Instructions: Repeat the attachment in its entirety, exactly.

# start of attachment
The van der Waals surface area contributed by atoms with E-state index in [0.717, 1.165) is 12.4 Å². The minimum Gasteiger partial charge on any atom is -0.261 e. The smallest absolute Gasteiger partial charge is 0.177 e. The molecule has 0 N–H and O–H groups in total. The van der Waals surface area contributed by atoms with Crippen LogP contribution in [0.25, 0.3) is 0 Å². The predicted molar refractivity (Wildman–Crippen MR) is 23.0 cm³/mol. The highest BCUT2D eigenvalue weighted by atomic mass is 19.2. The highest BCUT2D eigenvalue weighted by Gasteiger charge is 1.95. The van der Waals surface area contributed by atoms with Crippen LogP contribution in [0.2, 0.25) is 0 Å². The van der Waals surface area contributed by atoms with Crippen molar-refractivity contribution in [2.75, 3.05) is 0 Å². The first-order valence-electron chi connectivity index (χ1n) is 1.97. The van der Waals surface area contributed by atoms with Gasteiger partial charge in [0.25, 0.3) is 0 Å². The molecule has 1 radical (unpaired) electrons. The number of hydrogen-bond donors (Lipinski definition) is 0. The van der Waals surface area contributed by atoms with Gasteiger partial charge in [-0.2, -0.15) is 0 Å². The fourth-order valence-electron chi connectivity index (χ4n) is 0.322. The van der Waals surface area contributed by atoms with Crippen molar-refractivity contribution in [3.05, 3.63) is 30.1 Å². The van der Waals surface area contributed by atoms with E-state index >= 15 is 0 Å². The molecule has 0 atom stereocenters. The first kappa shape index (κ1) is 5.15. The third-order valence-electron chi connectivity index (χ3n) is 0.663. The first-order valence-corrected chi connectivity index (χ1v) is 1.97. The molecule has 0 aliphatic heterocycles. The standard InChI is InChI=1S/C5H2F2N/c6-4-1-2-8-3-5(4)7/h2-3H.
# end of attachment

The van der Waals surface area contributed by atoms with E-state index in [0.717, 1.165) is 12.4 Å². The minimum Gasteiger partial charge on any atom is -0.261 e. The smallest absolute Gasteiger partial charge is 0.177 e. The molecule has 0 N–H and O–H groups in total. The van der Waals surface area contributed by atoms with Crippen LogP contribution in [0.25, 0.3) is 0 Å². The predicted molar refractivity (Wildman–Crippen MR) is 23.0 cm³/mol. The highest BCUT2D eigenvalue weighted by atomic mass is 19.2. The highest BCUT2D eigenvalue weighted by Gasteiger charge is 1.95. The van der Waals surface area contributed by atoms with Crippen LogP contribution in [0.2, 0.25) is 0 Å². The van der Waals surface area contributed by atoms with Crippen molar-refractivity contribution in [2.75, 3.05) is 0 Å². The first-order valence-electron chi connectivity index (χ1n) is 1.97. The van der Waals surface area contributed by atoms with Gasteiger partial charge in [0.25, 0.3) is 0 Å². The molecule has 1 radical (unpaired) electrons. The number of hydrogen-bond donors (Lipinski definition) is 0. The van der Waals surface area contributed by atoms with Gasteiger partial charge in [-0.2, -0.15) is 0 Å². The fourth-order valence-electron chi connectivity index (χ4n) is 0.322. The van der Waals surface area contributed by atoms with Crippen molar-refractivity contribution in [3.05, 3.63) is 30.1 Å². The van der Waals surface area contributed by atoms with E-state index >= 15 is 0 Å². The molecule has 0 atom stereocenters. The first kappa shape index (κ1) is 5.15. The third-order valence-electron chi connectivity index (χ3n) is 0.663. The first-order valence-corrected chi connectivity index (χ1v) is 1.97. The molecule has 0 aliphatic heterocycles. The standard InChI is InChI=1S/C5H2F2N/c6-4-1-2-8-3-5(4)7/h2-3H.